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Insulation between floors

Discussion in 'Building' started by 23vc, 12 Sep 2017.

  1. 23vc

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    On my extension I want as good acoustic performance between floors as possible, I was planning on using rockwool slabs, the joists are 6inch, I was planning on doing a layer of 100mm rockwool and a layer of 50mm. Alternative is to try and squeeze 2x100mm in, or have a single 100mm and a 50mm air gap.
    Anyway anyone who's done similar with any advice much appreciated.
    On my last extension I just used loft roll but I'm hoping for better soundproofing with the rockwool acoustic slabs.
     
  2. John D v2.0

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    Normal wool worked OK for me, unless you want to get into isolated floor or something to stop impact noise. Or carpet. The heavier the better, would sand work? Only half joking!
     
  3. 23vc

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    Yeah it's more whether it should be compressed or exactly the depth of the joist, or whether an air gap is beneficial, pretty sure it isn't
     
  4. John D v2.0

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    At a guess I'd say pack it in as much as you can without damaging things. More mass. If you put cotton wool in your ears you pack it tight.
     
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  5. 23vc

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    Yep, I know where you're coming from but also heard that it can become less effective when compressed (acoustic wise)
     
  6. Blagard

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    Sound travels through buildings in two ways (highly simplified explanation!).

    Structure borne sound - i.e. the thump of footsteps impacting on the floor above and vibration from floor mounted speakers!
    Airbourne sound - i.e. what passes through the holes/gaps such as the airbourne component of the footsteps above and other airbourne sound like music from speakers and speach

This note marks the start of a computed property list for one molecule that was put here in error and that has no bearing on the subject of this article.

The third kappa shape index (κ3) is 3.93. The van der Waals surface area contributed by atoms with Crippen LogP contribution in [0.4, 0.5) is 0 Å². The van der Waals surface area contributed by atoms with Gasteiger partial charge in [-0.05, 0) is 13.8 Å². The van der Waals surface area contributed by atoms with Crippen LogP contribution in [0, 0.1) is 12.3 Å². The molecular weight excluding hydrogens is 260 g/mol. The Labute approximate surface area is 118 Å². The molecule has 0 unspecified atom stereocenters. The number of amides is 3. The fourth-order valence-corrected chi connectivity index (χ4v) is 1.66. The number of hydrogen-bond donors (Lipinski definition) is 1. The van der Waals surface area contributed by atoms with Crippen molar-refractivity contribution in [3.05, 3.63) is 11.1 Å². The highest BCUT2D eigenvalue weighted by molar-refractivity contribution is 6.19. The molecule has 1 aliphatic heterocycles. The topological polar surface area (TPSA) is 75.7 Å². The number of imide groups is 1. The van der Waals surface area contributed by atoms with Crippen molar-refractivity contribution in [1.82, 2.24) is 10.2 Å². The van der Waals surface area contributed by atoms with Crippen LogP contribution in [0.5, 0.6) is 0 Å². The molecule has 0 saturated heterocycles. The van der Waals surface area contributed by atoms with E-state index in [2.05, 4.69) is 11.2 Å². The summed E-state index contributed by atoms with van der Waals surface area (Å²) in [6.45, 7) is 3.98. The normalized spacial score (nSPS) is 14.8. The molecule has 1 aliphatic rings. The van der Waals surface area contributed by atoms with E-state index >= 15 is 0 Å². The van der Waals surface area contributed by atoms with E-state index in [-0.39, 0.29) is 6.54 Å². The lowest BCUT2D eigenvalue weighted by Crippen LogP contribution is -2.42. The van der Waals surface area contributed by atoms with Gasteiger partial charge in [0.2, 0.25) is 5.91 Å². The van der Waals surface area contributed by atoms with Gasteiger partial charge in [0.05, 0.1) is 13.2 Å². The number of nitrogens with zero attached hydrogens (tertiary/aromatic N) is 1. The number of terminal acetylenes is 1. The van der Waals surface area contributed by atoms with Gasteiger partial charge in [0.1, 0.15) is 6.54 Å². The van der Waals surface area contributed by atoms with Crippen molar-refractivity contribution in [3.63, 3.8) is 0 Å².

What you are doing will insulate mainly the Airbourne sound and it is usually mass that helps stop that but certain materials designed for the job also help. The way to stop structural sound is by isolation construction techniques which you will not be able to do.

    In short pretty much anything you pack into the floor space will help. - but specialised materials will be the most effective. Consider this - tightly packed insulation will fill the void which is partially isolated contruction and therefore more structure bourne sound may pass through, although you will improve against airbourne sound - Without testing I suspect it is a trade off so your comments about tightly packed insulation may be true in a way.

    It may be of interest that when building a travel lodge a few years back the construction dividing rooms were stud partition walls, but of a rather special make up. In fact two stud walls back to back to isolate the construction and then each room facing side was double boarded with 20mm thick wallboard and finally conventional wall insulation filled between the studs of the partitions without bridging the back to back gap.
     
    Last edited: 13 Sep 2017
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  7. 23vc

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    Thanks guys, really useful info
    In my case I don't care about sound travelling downwards, only upwards, which again suggests filling the void is the way to go.
     
  8. ^woody^

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    You wont compress Rockwool. Earthwool or Dritherm will compress about 20%.

    It'a all a bit academic though, as you can put down a thick underlay and you wont notice the difference to the floor being packed with Rockwool. Sealing any gaps in and around the floor deck (and joists) will be much more beneficial.
     
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  9. 23vc

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    Cheers woody, sealing gaps was thinking either expanding foam or shoving loads of dritherm or something in there? Like the 2" gap between last joist and wall
     
  10. ^woody^

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    Rockwool will do for any gaps between the joists and wall, but its more the gaps between the floorboards and walls, and skirting and floorboards, and along the bottom of any dry lining.
     
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  11. 23vc

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    Thanks. I was going to look at using that glue that looks more like expanding foam to fix the chipboard, seen it used on sites but not really sure what it is, assuming it's better than just screwing them down and PVAing the joints which I've done in the past
     
  12. ^woody^

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    That glues seems to be the fast setting Polyurethane type that expands a little before drying.
     
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  13. 23vc

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    Thanks I'll check it out
     

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